Mission Statement

    This blog is about my involvement with music and functions as a forum of expression where I hope to illuminate how I engage with and use music. This is a big topic for me because I have been playing music, and specifically the guitar, for most of my life. For me, a guitar is an instrument for evolution and revolution.  An evolution of consciousness and self-realization through the manifestation, manipulation and use of sound.  Evolutionary processes give rise to a diversity of musical expression. These processes take place over relatively long periods of time.

    Furthermore, guitar and musical revolutions for me emerged from fundamental changes in power and organizational structures.  These changes took place in a relatively short period of time. Aristotle described two types of political revolution:

  1. Complete change from one constitution to another.
  2. Modification of an existing constitution.

    For me the “constitution” may be my own personality, the general musical marketplace, or the musical culture with which I participate.  Many of the essays I publish here will illuminate my personal course of evolution and revolution.

    People make music what it is. So for the most part, this blog is especially about how I make and use music with others. In this blog I’ll strive to touch on the ways in which I make music meaningful and useful in my life.

    My hope is that readers will be attracted to the diverse perspectives that I express about music, my own music history and the music history of others, my participation with other musicians, how and why I make music, music composition, improvisation, the economics of the music business, issues of identity and authenticity, guitars (probably lots about guitars!), guitar gear, recording and engineering techniques, new music technologies, sheet music, the books I’ve written and the books I’m working on, transcriptions, opinions, reviews, etc. My hope is that this blog helps you to think musically.

    I am uniquely qualified to talk about these subjects because of my experience. I’ve been playing the guitar for over 45 years and playing professionally since I was 15. Since the mid 1980’s I have toured throughout the USA several times. So, I’ve also weathered a lot of changes.

About admin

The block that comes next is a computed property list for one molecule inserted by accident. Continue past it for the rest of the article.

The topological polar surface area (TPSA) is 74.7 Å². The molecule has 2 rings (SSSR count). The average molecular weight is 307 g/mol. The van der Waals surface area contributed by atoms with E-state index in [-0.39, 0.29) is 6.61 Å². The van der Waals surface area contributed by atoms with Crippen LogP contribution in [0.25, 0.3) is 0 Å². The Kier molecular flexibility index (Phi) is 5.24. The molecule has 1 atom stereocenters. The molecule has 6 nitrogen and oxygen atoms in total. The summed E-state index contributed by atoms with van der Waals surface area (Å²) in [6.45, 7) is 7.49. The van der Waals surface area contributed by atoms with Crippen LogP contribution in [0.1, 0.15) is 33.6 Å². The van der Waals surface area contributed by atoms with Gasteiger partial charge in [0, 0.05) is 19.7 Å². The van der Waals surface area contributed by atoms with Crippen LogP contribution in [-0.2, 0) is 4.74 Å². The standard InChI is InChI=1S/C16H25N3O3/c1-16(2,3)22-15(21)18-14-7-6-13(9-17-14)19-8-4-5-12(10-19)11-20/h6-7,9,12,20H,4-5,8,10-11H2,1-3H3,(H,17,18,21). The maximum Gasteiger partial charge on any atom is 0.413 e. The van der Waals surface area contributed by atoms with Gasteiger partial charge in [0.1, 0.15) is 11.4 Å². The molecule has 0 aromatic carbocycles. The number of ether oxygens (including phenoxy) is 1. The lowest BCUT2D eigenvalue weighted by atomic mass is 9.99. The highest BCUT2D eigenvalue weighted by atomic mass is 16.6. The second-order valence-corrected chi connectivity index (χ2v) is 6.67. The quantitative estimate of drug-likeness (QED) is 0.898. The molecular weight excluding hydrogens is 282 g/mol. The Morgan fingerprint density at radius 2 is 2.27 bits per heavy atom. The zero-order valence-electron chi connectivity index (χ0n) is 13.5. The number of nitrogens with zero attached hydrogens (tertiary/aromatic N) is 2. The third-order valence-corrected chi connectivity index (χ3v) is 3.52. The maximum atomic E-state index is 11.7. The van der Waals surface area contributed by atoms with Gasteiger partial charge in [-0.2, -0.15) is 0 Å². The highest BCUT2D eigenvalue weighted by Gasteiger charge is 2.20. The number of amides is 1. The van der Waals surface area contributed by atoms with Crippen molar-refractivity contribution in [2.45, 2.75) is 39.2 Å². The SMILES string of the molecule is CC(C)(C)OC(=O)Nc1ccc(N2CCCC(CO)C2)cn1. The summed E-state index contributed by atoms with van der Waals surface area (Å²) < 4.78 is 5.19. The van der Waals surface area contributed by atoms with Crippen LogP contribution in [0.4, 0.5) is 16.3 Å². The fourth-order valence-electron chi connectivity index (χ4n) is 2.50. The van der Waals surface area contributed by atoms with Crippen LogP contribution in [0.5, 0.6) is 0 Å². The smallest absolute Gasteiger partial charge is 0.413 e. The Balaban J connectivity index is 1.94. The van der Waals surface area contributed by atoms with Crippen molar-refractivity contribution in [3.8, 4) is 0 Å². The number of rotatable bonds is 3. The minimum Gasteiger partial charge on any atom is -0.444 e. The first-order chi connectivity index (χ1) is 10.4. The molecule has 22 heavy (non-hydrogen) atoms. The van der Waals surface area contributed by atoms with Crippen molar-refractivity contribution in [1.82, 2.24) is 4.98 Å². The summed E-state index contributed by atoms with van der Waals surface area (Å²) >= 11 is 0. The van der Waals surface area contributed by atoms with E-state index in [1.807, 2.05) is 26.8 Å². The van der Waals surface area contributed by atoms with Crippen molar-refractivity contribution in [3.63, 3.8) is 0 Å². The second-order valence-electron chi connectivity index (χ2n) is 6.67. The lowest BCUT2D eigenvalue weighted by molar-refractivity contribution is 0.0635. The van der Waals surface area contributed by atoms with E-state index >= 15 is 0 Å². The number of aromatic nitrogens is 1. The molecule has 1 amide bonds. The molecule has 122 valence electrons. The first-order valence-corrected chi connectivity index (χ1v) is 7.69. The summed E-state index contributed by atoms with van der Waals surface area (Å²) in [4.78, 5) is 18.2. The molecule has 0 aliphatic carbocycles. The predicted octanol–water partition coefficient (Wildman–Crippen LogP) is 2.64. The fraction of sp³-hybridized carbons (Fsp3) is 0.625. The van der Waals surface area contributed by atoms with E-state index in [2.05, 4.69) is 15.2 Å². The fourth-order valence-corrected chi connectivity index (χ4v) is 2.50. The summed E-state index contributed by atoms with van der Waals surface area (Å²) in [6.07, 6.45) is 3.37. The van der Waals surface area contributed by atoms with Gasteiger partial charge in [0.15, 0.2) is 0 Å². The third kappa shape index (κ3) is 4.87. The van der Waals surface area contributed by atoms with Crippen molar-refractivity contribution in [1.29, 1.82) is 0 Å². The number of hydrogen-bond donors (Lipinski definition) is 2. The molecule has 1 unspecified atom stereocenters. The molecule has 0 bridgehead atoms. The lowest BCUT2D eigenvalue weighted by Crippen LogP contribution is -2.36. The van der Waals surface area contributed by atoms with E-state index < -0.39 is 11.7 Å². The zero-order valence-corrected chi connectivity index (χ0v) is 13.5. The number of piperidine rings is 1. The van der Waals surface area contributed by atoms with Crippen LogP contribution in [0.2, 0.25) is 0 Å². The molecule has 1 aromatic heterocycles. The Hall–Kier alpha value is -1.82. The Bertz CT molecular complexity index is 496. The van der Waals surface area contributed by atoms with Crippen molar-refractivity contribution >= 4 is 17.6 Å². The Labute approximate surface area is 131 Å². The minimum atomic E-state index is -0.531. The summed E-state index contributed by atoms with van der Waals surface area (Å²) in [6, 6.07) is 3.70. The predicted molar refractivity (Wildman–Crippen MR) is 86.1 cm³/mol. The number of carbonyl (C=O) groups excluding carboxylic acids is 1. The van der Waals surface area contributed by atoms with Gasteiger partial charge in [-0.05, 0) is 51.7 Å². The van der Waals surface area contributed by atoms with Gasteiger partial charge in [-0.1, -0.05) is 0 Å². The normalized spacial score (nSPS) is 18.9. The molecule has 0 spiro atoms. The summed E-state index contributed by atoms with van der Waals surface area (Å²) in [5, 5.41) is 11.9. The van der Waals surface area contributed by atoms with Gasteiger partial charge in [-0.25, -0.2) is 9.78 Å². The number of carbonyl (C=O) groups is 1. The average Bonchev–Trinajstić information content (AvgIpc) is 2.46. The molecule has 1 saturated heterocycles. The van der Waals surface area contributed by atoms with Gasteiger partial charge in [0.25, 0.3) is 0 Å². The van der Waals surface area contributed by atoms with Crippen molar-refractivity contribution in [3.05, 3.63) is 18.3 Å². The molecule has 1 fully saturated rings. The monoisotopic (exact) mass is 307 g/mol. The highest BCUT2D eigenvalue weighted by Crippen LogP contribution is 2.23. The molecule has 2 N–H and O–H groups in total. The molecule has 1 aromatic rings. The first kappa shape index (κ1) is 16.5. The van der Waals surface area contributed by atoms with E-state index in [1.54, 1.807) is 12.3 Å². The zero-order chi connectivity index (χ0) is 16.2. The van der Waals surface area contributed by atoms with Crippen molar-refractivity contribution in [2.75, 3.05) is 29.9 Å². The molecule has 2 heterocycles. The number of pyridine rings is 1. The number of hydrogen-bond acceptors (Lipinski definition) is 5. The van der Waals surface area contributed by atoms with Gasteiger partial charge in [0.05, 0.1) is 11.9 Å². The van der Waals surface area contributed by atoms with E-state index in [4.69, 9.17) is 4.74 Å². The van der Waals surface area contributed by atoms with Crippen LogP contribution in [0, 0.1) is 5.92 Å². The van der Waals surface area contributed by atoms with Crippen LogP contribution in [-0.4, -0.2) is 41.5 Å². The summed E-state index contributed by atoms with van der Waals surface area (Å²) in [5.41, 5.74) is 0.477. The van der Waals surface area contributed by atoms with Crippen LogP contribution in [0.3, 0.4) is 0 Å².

Bruce Eisenbeil is a composer, improviser, and guitar instrumentalist who has dedicated his life to the advancement of modern guitar techniques through the growth and evolution of modern composition and improvised music. He has twelve CD’s released on a variety of labels including: ESP, New Atlantis, Pogus, Nemu, Konnex, Cadence, C.I.M.P and Nine Winds. Eisenbeil has performed and recorded with some of the best musicians throughout the USA, Canada, Japan, Switzerland, France, Sweden, Denmark, Germany, Brasil, and at many festivals. Eisenbeil has been living in New York City since 1995. In addition to his musical developments, Eisenbeil is trained in advanced mathematics, physics – general relativity and quantum mechanics, organic chemistry, computer languages, electrical engineering, acoustics, art history, philosophy and psychology. He has worked as an electrical technician, mechanical draftsman, auto mechanic and in construction. Although Eisenbeil was born in Chicago, he grew up in Plainfield, NJ which is where he began playing the guitar when he was 4 years old. He has been performing professionally since he was 15. Mostly self-taught, he studied with a few great teachers including Joe Pass, Howard Roberts, Joe Diorio, and Dennis Sandole – teacher of John Coltrane and Pat Martino. Despite the fact that Eisenbeil is singular artist with his own personal sound, those critics who write comparatively associate him not only with guitarists such as Wes Montgomery, Django Reinhardt, Grant Green, Billy Bauer, Derek Bailey, Sarnie Garrett, Sonny Sharrock, Curtis Mayfield, John McLaughlin, Jimi Hendrix and Jeff Beck but also with saxophonists John Coltrane and Ornette Coleman and pianists McCoy Tyner and Cecil Taylor. Eisenbeil’s ensemble writing has garnered a lot of attention for his unique counterpoint, textures, and sound masses. Because his work is tough to describe, critics have associated Eisenbeil’s writing with that of Miles Davis, Don Cherry, Brian Ferneyhough, Sun Ra, Anthony Braxton, the Art Ensemble of Chicago and the Revolutionary Ensemble. Eisenbeil has performed and/or recorded with some of the best musicians in the world including: Cecil Taylor, Katsuyuki Itakura, David Fox, David Murray, Evan Parker, Rob Brown, Ellery Eskelin, Aaron Ali Shaikh, Jimmy Stewert, Biggi Vinkeloe, Steve Swell, David Taylor, Karl Berger, Perry Robinson, Michael Manring, Alex Blake, William Parker, Kent Carter, Lisle Ellis, Wilbo Wright, Hill Greene, Tom Abbs, Peter Evans, Nate Wooley, Tom Hamilton, Charles Cohen, SKFL, Milford Graves, Badal Roy, Andrew Cyrille, Edgar Bateman, Nasheet Waits, Jay Rosen, William Hooker, Lou Grassi, Ian Ash, Lukas Ligeti, Shiro Onuma, Michael Lopez, and many others. In the 1980’s he worked with Jeff Buckley, Paul Gilbert and in R&B bands. His trio, TOTEM>, includes Tom Blancarte and Andrew Drury.